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Determining energy and climate market policy using multiobjective programs with equilibrium constraints


  • Siddiqui, Sauleh
  • Christensen, Adam


Energy and climate market policy is inherently multiobjective and multilevel, in that desired choices often conflict and are made at a higher level than influenced actors. Analyzing tradeoff between reducing emissions and keeping fuel prices low, while seeking compromise among producers, traders, and consumers is the crux of the policy problem. This paper aims to address this issue by combining multiobjective optimization problems, which allow the study of tradeoff between choices, with equilibrium problems that model the networks and players over which these policies are chosen, to produce a formulation called a Multiobjective Program with Equilibrium Constraints. We apply this formulation to the United States renewable fuel market to help understand why it has been so difficult in releasing the 2014 mandate for the RFS (Renewable Fuel Standard). The RFS ensures that a minimum volume of renewable fuel is included in transportation fuel sold in the United States. Determining the RFS volume requirements involves anticipating market reaction as well as balancing policy objectives. We provide policy alternatives to aid in setting these volume obligations that are applicable to a wide variety of climate and energy market settings and explain why the RFS is not an optimal policy for reducing emissions.

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  • Siddiqui, Sauleh & Christensen, Adam, 2016. "Determining energy and climate market policy using multiobjective programs with equilibrium constraints," Energy, Elsevier, vol. 94(C), pages 316-325.
  • Handle: RePEc:eee:energy:v:94:y:2016:i:c:p:316-325
    DOI: 10.1016/

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    References listed on IDEAS

    1. Steven Gabriel & Sauleh Siddiqui & Antonio Conejo & Carlos Ruiz, 2013. "Solving Discretely-Constrained Nash–Cournot Games with an Application to Power Markets," Networks and Spatial Economics, Springer, vol. 13(3), pages 307-326, September.
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    8. Huppmann, Daniel & Egging, Ruud, 2014. "Market power, fuel substitution and infrastructure – A large-scale equilibrium model of global energy markets," Energy, Elsevier, vol. 75(C), pages 483-500.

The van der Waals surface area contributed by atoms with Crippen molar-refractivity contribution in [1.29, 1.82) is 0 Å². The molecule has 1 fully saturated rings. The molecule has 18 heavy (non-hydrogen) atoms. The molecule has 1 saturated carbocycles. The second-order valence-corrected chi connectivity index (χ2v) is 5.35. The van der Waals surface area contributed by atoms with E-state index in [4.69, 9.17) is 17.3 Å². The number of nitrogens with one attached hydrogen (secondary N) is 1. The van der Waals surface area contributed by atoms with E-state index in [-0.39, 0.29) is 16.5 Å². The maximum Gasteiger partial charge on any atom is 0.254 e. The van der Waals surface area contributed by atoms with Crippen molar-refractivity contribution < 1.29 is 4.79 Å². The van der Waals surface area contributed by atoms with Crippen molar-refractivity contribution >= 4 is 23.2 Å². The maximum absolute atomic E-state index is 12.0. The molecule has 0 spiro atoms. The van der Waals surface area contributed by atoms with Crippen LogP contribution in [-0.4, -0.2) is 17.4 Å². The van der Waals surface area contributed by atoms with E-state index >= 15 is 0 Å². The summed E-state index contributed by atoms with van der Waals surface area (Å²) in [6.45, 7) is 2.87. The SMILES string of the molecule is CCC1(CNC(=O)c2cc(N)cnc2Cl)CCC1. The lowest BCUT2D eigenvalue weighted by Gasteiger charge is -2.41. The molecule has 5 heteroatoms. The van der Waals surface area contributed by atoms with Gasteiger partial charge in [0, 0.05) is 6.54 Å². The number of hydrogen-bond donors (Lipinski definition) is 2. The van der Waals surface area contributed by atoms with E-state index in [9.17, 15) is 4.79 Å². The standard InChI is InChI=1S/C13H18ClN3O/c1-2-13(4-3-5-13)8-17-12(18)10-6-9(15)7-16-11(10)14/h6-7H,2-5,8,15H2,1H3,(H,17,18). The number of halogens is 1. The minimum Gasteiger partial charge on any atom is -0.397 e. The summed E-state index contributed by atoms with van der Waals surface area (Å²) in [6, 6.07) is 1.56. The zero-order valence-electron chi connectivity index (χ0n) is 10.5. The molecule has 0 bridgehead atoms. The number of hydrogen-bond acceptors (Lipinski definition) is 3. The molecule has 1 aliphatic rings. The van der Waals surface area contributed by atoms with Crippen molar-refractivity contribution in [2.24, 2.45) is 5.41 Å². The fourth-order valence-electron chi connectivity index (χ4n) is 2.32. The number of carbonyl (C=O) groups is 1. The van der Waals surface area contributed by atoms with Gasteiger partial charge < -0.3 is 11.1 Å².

9. Huang, Yongxi & Chen, Yihsu, 2014. "Analysis of an imperfectly competitive cellulosic biofuel supply chain," Transportation Research Part E: Logistics and Transportation Review, Elsevier, vol. 72(C), pages 1-14.
    10. Boersen, Arieke & Scholtens, Bert, 2014. "The relationship between European electricity markets and emission allowance futures prices in phase II of the EU (European Union) emission trading scheme," Energy, Elsevier, vol. 74(C), pages 585-594.
    11. Manne, Alan S. & Stephan, Gunter, 2005. "Global climate change and the equity–efficiency puzzle," Energy, Elsevier, vol. 30(14), pages 2525-2536.
    12. S. Siddiqui & S. Gabriel, 2013. "An SOS1-Based Approach for Solving MPECs with a Natural Gas Market Application," Networks and Spatial Economics, Springer, vol. 13(2), pages 205-227, June.
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    1. repec:spr:joptap:v:176:y:2018:i:3:d:10.1007_s10957-018-1235-3 is not listed on IDEAS
    2. repec:eee:energy:v:141:y:2017:i:c:p:2045-2053 is not listed on IDEAS
    3. Olufolajimi Oke & Daniel Huppmann & Max Marshall & Ricky Poulton & Sauleh Siddiqui, 2016. "Mitigating Environmental and Public-Safety Risks of United States Crude-by-Rail Transport," Discussion Papers of DIW Berlin 1575, DIW Berlin, German Institute for Economic Research.
    4. repec:eee:ejores:v:268:y:2018:i:1:p:25-36 is not listed on IDEAS
    5. Feijoo, Felipe & Huppmann, Daniel & Sakiyama, Larissa & Siddiqui, Sauleh, 2016. "North American natural gas model: Impact of cross-border trade with Mexico," Energy, Elsevier, vol. 112(C), pages 1084-1095.
    6. Qudrat-Ullah, Hassan, 2017. "How to enhance the future use of energy policy simulation models through ex post validation," Energy, Elsevier, vol. 120(C), pages 58-66.


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